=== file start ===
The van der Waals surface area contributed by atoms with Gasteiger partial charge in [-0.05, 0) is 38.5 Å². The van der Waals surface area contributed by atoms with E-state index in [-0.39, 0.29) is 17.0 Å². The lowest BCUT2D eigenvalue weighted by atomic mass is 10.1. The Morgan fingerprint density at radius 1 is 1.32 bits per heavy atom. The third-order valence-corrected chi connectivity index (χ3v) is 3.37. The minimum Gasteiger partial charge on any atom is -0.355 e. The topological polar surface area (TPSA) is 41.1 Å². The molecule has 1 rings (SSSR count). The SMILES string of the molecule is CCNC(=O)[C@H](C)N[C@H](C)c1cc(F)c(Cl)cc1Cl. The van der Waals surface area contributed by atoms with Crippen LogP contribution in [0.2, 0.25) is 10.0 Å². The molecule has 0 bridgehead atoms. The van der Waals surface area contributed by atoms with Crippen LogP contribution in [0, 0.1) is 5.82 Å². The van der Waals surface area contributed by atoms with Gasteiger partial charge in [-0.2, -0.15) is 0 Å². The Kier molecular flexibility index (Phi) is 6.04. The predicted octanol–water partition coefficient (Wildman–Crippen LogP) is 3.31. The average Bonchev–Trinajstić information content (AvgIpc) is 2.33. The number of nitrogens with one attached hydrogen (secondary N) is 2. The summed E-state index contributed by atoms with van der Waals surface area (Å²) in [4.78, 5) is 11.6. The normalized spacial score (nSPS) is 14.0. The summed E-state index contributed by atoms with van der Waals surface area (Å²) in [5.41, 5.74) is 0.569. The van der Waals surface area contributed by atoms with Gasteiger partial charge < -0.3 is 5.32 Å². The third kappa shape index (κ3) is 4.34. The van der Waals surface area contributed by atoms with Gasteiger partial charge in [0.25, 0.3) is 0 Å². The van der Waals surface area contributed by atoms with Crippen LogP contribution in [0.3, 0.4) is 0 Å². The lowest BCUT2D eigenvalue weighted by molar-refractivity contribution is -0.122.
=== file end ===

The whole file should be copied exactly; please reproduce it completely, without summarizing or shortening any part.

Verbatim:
The van der Waals surface area contributed by atoms with Gasteiger partial charge in [-0.05, 0) is 38.5 Å². The van der Waals surface area contributed by atoms with E-state index in [-0.39, 0.29) is 17.0 Å². The lowest BCUT2D eigenvalue weighted by atomic mass is 10.1. The Morgan fingerprint density at radius 1 is 1.32 bits per heavy atom. The third-order valence-corrected chi connectivity index (χ3v) is 3.37. The minimum Gasteiger partial charge on any atom is -0.355 e. The topological polar surface area (TPSA) is 41.1 Å². The molecule has 1 rings (SSSR count). The SMILES string of the molecule is CCNC(=O)[C@H](C)N[C@H](C)c1cc(F)c(Cl)cc1Cl. The van der Waals surface area contributed by atoms with Crippen LogP contribution in [0.2, 0.25) is 10.0 Å². The molecule has 0 bridgehead atoms. The van der Waals surface area contributed by atoms with Crippen LogP contribution in [0, 0.1) is 5.82 Å². The van der Waals surface area contributed by atoms with Gasteiger partial charge in [-0.2, -0.15) is 0 Å². The Kier molecular flexibility index (Phi) is 6.04. The predicted octanol–water partition coefficient (Wildman–Crippen LogP) is 3.31. The average Bonchev–Trinajstić information content (AvgIpc) is 2.33. The number of nitrogens with one attached hydrogen (secondary N) is 2. The summed E-state index contributed by atoms with van der Waals surface area (Å²) in [4.78, 5) is 11.6. The normalized spacial score (nSPS) is 14.0. The summed E-state index contributed by atoms with van der Waals surface area (Å²) in [5.41, 5.74) is 0.569. The van der Waals surface area contributed by atoms with Gasteiger partial charge < -0.3 is 5.32 Å². The third kappa shape index (κ3) is 4.34. The van der Waals surface area contributed by atoms with Gasteiger partial charge in [0.25, 0.3) is 0 Å². The van der Waals surface area contributed by atoms with Crippen LogP contribution in [0.3, 0.4) is 0 Å². The lowest BCUT2D eigenvalue weighted by molar-refractivity contribution is -0.122.